CASA, a national organisation,
until recently didn't have policies on
tuition fees, because they were
deemed to be a provincial matter.
They now have draft policies on a
number of issues.
"To think that a school leaving will
destroy us, it's not going to happen...Every organisation goes
through growth and decline. There
are others interested in joining," he
said, pointing towards Sir Wilfrid
Laurier and Queen's University who
were at the recent conference as
The University of Alberta Students'
Union executive committee voted
unanimously to withdraw from CASA.
In December, they will bring the
motion to their Students' Council. ♦ 6       TUESDAY, NOVEMBER 26, 2002
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i   %
A look at Vancouver's inner sex-kitten: burlesque
A cartoon-like vixen, with a sleek black bob
moves table to table with her tray of smokes.
In a red tutu, a crushing black corset,
striped knee-socks and a trademark round
cap, she is the embodiment of Vancouver's
neo-burlesque scene: whimsical, sexy,
bawdy, young and stylish.,
"As the cigarette girl, I get to be part of
the scene without stealing the scene, if you
know what I mean. I don't have to take anything off." Charla smiles mischievously,
pulling at her red sequined bra-straps for
emphasis. With that and a shiny black hair
twirl, she curtsies and moves on (all to the
beat of a 19 50s surf instrumental).
MC Miz Adrian, the host of the evening,
has teased us, told some naughty jokes and
left us laughing—interacting with one another and the stage. On the stage, a dancer
begins to toy with the audience. The art of
the tease is embodied in her every coquettish move as she begins her choreographed
dance with slow and deliberate movements.
Sixty pairs of eyes stare, enraptured, tantalised and, above all, entertained. My foot
taps to the retro honky-tonk beat the band,
called El Dorado, fills the room with.
Scattered throughout the dark hall at
unadorned candlelit tables sit groups of people of all types. A 'first-date' Kitsilano couple
wearing head to toe Banana Republic relaxed with their Coronas, occasionally tearing
their eyes off of one other to watch the stage.
A quiet table of three women in their mid-
50s smile and watch the dance as their faces
bob up and down to the rhythm. Two fashionable men in their 30s watch the show
and occasionally whoop or clap to engage
the dancer. Their cheers are matched by the
boisterous enthusiasm of a stagette party. At
the table to my left a young girl with short
red hair nurses a martini and occasionally
checks her watch.
As I watch the dancer on stage, in her
elaborate corset and stockings, my
favourite jeans feel ridiculously dull, my
white Gravis sneakers are glaringly devoid
of spikey heels and the neckline of my black
T-shirt is much too high. For a second I feel
inspired to put on some red lipstick, a short
skirt and perhaps even shimmy. The sway
ofthe dancer's crinoline skirt is alluring yet
innocent. Yes, I think, I could do that dance.
The women in the stagette cheer and clap
as the music peaks. When the dancer slips
out of her skirt and confidently struts
abound the stage in her g-string and tas-
seled pasties, I correct myself—I couldn't do
that: that takes a lot of 'umph.' "You go girl,*
I applaud in my head. Neo-burlesque can
make a regular girl like me want to invest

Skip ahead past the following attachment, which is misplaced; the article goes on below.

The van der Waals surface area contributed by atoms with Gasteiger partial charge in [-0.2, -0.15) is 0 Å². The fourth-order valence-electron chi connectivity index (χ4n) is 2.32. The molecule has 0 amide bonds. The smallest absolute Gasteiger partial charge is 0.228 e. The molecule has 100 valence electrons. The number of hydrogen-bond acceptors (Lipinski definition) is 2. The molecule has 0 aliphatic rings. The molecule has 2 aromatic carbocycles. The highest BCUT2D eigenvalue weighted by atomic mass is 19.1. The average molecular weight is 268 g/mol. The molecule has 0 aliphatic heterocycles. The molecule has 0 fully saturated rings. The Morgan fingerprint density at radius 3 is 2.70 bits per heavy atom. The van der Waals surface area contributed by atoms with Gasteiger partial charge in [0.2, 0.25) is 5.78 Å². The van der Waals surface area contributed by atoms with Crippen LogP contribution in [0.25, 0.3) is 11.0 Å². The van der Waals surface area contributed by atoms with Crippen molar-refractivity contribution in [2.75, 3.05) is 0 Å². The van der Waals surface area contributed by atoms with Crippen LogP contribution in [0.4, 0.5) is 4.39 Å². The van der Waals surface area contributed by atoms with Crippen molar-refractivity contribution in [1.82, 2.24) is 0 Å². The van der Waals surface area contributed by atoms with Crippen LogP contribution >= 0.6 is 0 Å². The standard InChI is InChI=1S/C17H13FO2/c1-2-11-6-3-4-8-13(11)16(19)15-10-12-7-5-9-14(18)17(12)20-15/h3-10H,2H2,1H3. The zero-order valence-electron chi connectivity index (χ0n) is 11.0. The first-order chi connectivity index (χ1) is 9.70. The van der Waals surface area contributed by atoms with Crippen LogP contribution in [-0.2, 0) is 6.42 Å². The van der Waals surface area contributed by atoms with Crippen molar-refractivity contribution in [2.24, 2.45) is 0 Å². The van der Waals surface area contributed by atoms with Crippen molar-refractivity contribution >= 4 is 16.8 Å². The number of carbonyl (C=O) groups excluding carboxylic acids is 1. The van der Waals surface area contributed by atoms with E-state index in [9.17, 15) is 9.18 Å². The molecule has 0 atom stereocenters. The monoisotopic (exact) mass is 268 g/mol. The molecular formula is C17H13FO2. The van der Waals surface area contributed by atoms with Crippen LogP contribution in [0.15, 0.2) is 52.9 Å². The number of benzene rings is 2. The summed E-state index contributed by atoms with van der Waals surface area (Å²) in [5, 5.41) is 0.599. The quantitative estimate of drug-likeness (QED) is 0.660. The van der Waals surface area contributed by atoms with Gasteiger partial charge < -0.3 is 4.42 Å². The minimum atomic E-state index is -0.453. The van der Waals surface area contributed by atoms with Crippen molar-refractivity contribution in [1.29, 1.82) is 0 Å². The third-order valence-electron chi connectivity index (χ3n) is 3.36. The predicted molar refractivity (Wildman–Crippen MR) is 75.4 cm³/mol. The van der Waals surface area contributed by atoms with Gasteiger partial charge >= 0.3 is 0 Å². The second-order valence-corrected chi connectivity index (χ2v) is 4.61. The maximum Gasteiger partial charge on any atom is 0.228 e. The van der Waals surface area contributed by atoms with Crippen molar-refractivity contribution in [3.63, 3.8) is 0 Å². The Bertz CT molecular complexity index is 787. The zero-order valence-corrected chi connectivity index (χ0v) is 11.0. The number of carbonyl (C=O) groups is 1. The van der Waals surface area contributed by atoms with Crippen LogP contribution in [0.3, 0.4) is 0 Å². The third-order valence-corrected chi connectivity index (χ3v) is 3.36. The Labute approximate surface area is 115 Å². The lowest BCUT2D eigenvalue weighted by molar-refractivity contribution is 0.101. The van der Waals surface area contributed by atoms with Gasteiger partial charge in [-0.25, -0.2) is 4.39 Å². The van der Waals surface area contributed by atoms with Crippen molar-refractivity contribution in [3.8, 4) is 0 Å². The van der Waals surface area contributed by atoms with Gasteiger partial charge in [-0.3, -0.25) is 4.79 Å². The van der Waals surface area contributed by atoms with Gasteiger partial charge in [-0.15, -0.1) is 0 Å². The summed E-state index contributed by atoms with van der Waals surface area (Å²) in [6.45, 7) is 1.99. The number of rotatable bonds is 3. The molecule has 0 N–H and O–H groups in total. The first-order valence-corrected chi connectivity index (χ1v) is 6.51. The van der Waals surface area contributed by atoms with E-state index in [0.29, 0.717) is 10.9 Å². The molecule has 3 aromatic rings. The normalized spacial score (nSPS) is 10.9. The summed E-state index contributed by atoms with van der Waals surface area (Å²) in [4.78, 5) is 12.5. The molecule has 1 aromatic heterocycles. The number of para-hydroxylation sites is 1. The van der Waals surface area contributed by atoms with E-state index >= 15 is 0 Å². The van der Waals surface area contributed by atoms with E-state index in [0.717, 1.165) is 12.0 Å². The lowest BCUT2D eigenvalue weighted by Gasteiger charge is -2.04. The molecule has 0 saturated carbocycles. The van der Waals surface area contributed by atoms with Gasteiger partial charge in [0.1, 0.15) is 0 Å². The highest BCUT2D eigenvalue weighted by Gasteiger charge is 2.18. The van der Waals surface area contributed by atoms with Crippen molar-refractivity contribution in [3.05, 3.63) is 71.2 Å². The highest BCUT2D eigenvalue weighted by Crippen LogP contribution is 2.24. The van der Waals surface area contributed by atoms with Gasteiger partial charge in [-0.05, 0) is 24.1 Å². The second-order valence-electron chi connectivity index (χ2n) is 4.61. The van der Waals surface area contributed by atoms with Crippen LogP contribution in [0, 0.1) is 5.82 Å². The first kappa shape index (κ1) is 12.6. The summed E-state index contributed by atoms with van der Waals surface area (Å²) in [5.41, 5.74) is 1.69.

in some fishnets—it is just the right mix of
naughty and nice.
As the dancer's shoulders move to the
music and her pasties sparkle, I am aware
that there is a half-naked woman onstage
right now shaking her 'groove thing' and I
am not at all offended. In fact, I'm filled with
a kind of illicit admiration.
by Chantal Eustace
Over the past five years, Vancouver has
become a mecca for the neo-burlesque revival in Canada. It has mor-
phed into a very acceptable and broad-reaching art form in the Vancouver club scene. The
neo-burlesque dished out in Vancouver is
widely acclaimed and occupies a respected
niche in the international world of burlesque.
In fact the Huffgirls Burlesque was the first-
ever Canadian burlesque troop to participate
in Tease-o-rama, a burlesque extravaganza
held in 2001. Cities like San Francisco, New
Orleans, Portland, New York, Los Angeles and
Boston all have active burlesque troupes, but
Vancouver and Brighton, England were the
only two cities outside ofthe US to participate.
As the Tease-o-rama website puts it: "the wild
and wooly moves of Huffgirls Burlesque will
change your opinion of Canada forever.'
Fluffgirls Burlesque and the Empire
Burlesque Follies are Vancouver's two big
burlesque troops. The Empire Burlesque
Follies boast DimitrL Canada's only male burlesque dancer, and have performed on the
second Saturday of each month at'the Russian
Hall in Kitsilano for the past year. The
Fluffgirls, led by Cecelia Bravo, have also held
their performances monthly at the WISE Hall
in East Vancouver for the past two years.
Beyond these two troupes, many independent shows have featured burlesque performers, dancers and singers. In fad, over the
past summer, burlesque shows seemed to be
going on almost every other weekend.
Individual burlesque performers have taken
an entrepreneurial approach and can be
found performing at a variety of events. For
example, the Monkey Jam, held at the WISE
Hall to support a local charity, was hosted by
the comedian and dancer, MC Misty Vine
(pronounced 'divine'), a former Fluffgirl and
Empire Burlesque Follies dancer.
A girl-next-door in a tweed coat and tailored trousers sits outside of Vivo in
Kitsilano sipping a non-fat latte and
absently twirling her ponytail. Like burlesque,
Charla blends innocent charm with a sexy